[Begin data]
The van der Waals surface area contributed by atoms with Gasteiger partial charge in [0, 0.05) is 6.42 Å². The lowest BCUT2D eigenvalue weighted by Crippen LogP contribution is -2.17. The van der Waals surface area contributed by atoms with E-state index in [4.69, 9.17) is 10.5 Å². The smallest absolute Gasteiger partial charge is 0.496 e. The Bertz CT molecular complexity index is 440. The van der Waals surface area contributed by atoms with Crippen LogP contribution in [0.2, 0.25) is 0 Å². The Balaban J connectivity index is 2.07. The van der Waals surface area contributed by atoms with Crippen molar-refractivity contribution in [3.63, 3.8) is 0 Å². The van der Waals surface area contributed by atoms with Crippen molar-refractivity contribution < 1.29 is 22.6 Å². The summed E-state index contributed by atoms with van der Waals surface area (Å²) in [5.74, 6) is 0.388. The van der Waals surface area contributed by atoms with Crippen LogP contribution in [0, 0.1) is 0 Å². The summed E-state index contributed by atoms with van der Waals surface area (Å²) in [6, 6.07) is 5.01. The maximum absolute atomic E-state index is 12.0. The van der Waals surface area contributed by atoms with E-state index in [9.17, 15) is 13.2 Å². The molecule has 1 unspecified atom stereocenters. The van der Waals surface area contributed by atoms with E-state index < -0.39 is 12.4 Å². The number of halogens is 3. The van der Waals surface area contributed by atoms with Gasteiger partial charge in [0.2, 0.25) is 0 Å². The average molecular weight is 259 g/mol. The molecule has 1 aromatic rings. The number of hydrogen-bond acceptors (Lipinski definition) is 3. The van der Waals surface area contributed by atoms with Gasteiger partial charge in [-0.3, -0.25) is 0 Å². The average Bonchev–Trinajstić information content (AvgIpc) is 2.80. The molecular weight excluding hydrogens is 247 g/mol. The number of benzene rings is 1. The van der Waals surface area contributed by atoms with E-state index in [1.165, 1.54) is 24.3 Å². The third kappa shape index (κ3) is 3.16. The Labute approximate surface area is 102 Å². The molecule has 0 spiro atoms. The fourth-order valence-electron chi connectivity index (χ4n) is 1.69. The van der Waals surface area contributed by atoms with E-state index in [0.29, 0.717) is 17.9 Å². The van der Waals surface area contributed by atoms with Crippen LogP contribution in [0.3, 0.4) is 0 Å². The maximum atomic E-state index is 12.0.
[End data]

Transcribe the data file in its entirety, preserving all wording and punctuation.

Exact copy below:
The van der Waals surface area contributed by atoms with Gasteiger partial charge in [0, 0.05) is 6.42 Å². The lowest BCUT2D eigenvalue weighted by Crippen LogP contribution is -2.17. The van der Waals surface area contributed by atoms with E-state index in [4.69, 9.17) is 10.5 Å². The smallest absolute Gasteiger partial charge is 0.496 e. The Bertz CT molecular complexity index is 440. The van der Waals surface area contributed by atoms with Crippen LogP contribution in [0.2, 0.25) is 0 Å². The Balaban J connectivity index is 2.07. The van der Waals surface area contributed by atoms with Crippen molar-refractivity contribution in [3.63, 3.8) is 0 Å². The van der Waals surface area contributed by atoms with Crippen molar-refractivity contribution < 1.29 is 22.6 Å². The summed E-state index contributed by atoms with van der Waals surface area (Å²) in [5.74, 6) is 0.388. The van der Waals surface area contributed by atoms with Crippen LogP contribution in [0, 0.1) is 0 Å². The summed E-state index contributed by atoms with van der Waals surface area (Å²) in [6, 6.07) is 5.01. The maximum absolute atomic E-state index is 12.0. The van der Waals surface area contributed by atoms with E-state index in [9.17, 15) is 13.2 Å². The molecule has 1 unspecified atom stereocenters. The van der Waals surface area contributed by atoms with E-state index < -0.39 is 12.4 Å². The number of halogens is 3. The van der Waals surface area contributed by atoms with Gasteiger partial charge in [0.2, 0.25) is 0 Å². The average molecular weight is 259 g/mol. The molecule has 1 aromatic rings. The number of hydrogen-bond acceptors (Lipinski definition) is 3. The van der Waals surface area contributed by atoms with Gasteiger partial charge in [-0.3, -0.25) is 0 Å². The average Bonchev–Trinajstić information content (AvgIpc) is 2.80. The molecular weight excluding hydrogens is 247 g/mol. The number of benzene rings is 1. The van der Waals surface area contributed by atoms with E-state index in [1.165, 1.54) is 24.3 Å². The third kappa shape index (κ3) is 3.16. The Labute approximate surface area is 102 Å². The molecule has 0 spiro atoms. The fourth-order valence-electron chi connectivity index (χ4n) is 1.69. The van der Waals surface area contributed by atoms with E-state index in [0.29, 0.717) is 17.9 Å². The van der Waals surface area contributed by atoms with Crippen LogP contribution in [0.3, 0.4) is 0 Å². The maximum atomic E-state index is 12.0.